A federal court will hold oral arguments later this month on whether the franchisor’s implementation of the policy nationwide is relevant to the homesellers’ case in the MLS PIN service area.
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In less than two weeks, a federal court in Massachusetts will hold oral arguments on whether Anywhere Real Estate will be required to turn over documents on its nationwide implementation of a controversial National Association of Realtors’ commission rule.
The case, known as Nosalek, after its lead homeseller plaintiff (formerly, Bauman), was filed in December 2020. Like federal commissions suits Moehrl and Sitzer/Burnett, the case seeks class-action status and alleges that the sharing of commissions between listing and buyer brokers inflates seller costs and is a conspiracy in restraint of trade in violation of the Sherman Antitrust Act.
However, Nosalek differs in one important respect from the other suits: NAR is not named as a defendant, but a large multiple listing service, broker-owned MLS PIN (Property Information Network), is. The other defendants are the same as in Moehrl and Sitzer/Burnett: Realogy, RE/MAX, Keller Williams and HomeServices of America. Although Realogy changed its name to Anywhere earlier this year, the company is still referred to as Realogy in the legal filings including by its own attorneys.
The Nosalek plaintiffs allege that MLS PIN, which has about 46,000 agent and broker subscribers, is not directly required to abide by NAR rules but has nonetheless adopted a rule similar to a NAR rule that requires listing brokers to offer a blanket, unilateral offer of compensation to buyer brokers in order to submit a listing to MLS PIN. The plaintiffs call the rule the “Buyer Broker Commission Rule.”
Last month, the plaintiffs filed a motion to compel Realogy to produce all documents relating to its implementation of the rule across the country — not just in the MLS PIN service area, which includes Massachusetts, Rhode Island and New Hampshire.
“The similarity between the NAR Rule and MLS PIN’s [rule] is not a coincidence,” attorneys for the plaintiffs wrote in a memo.
“The exact same entities — that is, the Broker Defendants named in this action — control both NAR and MLS PIN. Although discovery is still ongoing in this case, Plaintiffs here allege that all of the Broker Defendants other than Keller Williams directly control MLS PIN’s board, and that all Broker Defendants exert functional control over MLS PIN by virtue of their market dominance, by requiring their respective brokerage operations and franchisees to follow MLS PIN policies, and by the number of brokers they cause to be enrolled in MLS PIN.”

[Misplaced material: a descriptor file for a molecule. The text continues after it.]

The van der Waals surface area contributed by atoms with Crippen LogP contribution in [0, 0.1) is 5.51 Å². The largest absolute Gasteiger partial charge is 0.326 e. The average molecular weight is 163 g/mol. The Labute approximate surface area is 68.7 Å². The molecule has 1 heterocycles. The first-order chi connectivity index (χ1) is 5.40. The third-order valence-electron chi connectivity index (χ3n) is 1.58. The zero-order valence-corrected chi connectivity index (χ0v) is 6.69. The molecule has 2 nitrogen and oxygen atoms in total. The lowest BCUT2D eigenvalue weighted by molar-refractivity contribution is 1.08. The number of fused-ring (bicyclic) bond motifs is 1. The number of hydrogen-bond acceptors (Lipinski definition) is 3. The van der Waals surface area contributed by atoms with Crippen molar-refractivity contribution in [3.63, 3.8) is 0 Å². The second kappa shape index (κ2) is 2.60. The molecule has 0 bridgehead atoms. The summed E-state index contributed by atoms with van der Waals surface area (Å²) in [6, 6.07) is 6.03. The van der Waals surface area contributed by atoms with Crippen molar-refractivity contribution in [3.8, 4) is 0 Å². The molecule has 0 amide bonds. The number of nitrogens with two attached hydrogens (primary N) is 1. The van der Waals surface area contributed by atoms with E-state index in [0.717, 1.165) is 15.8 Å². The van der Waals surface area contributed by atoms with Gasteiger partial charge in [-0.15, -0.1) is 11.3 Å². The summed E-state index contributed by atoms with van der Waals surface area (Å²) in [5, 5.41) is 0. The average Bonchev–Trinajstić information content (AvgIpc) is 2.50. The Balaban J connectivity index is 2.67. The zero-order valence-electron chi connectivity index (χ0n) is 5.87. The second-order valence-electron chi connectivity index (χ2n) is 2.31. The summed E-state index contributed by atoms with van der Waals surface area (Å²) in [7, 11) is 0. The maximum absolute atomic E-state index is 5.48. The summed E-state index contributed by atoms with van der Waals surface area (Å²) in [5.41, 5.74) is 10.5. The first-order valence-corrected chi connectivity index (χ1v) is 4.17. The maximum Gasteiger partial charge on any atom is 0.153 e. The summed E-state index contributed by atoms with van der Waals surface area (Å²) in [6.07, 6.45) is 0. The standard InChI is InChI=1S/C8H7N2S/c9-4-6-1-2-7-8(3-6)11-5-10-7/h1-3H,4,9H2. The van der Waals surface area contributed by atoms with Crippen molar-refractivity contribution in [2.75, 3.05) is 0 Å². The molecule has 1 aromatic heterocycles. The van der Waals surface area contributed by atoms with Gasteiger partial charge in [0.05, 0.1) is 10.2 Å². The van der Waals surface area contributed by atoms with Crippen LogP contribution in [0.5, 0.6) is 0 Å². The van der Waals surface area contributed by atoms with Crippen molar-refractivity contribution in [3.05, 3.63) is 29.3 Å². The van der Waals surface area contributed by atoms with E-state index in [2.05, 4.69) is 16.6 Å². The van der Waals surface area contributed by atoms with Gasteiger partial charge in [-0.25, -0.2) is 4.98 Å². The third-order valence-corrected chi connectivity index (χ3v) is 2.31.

According to the filing, all of the other real estate franchisor defendants, except Realogy, have agreed to produce documents on their implementation of the rule nationwide. Because of the similarity of the NAR rule and the MLS PIN rule and because of the alleged power of the franchisors over both, the motion contends that the defendants’ discussions about the NAR rule may be relevant to their thoughts on the MLS PIN rule.
“The manner in which the Broker Defendants discussed, implemented and enforced buyer-broker commission rules in other MLS service areas can, just like discussions of the NAR Rule, provide important information concerning Defendants’ motives and collusion that is directly relevant to their behavior in the MLS PIN Service Area,” the filing reads.
“If Defendants conspired in another market to maintain that region’s buyer-broker commission rule in order to maximize profit, that is at least circumstantial evidence Defendants may have done so in the MLS PIN Service Area as well.”
However, Realogy opposes the plaintiffs’ efforts to expand discovery in the case beyond MLS PIN’s service area.
“Despite the fact that Plaintiffs made the strategic decision not to sue the National Association of Realtors, presumably in order to avoid having this case transferred to one of the courts presiding over the cases that Plaintiffs claim are related, in which NAR has been named as a defendant, they now seek nationwide discovery about NAR and NAR rules,” attorneys for Realogy wrote in a filing opposing the motion to compel.
“Plaintiffs’ case is about a single multiple listing service, the MLS PIN, and the purported impact of MLS PIN rules in the MLS PIN Covered Area. In seeking unfettered nationwide discovery regarding NAR rules pertaining to other unrelated MLSs, Plaintiffs are asking the Court to disregard the relevant geographic market that they allege in their operative complaint,” they added.
Moreover, Realogy pointed out that it had never objected to turning over documents related to the origins of MLS PIN’s commission rule.
“Realogy has already agreed to produce discovery relating to the origins and development of [the MLS PIN rule], to the extent that it has any such discovery in its possession or control,” the company’s attorneys wrote.
“Furthermore, such discovery would likely be available from Defendant MLS PIN as well.”
The court will hold a hearing on Sept. 26 at 10 a.m. Eastern Time to allow each side to present their arguments on the plaintiffs’ motion to compel.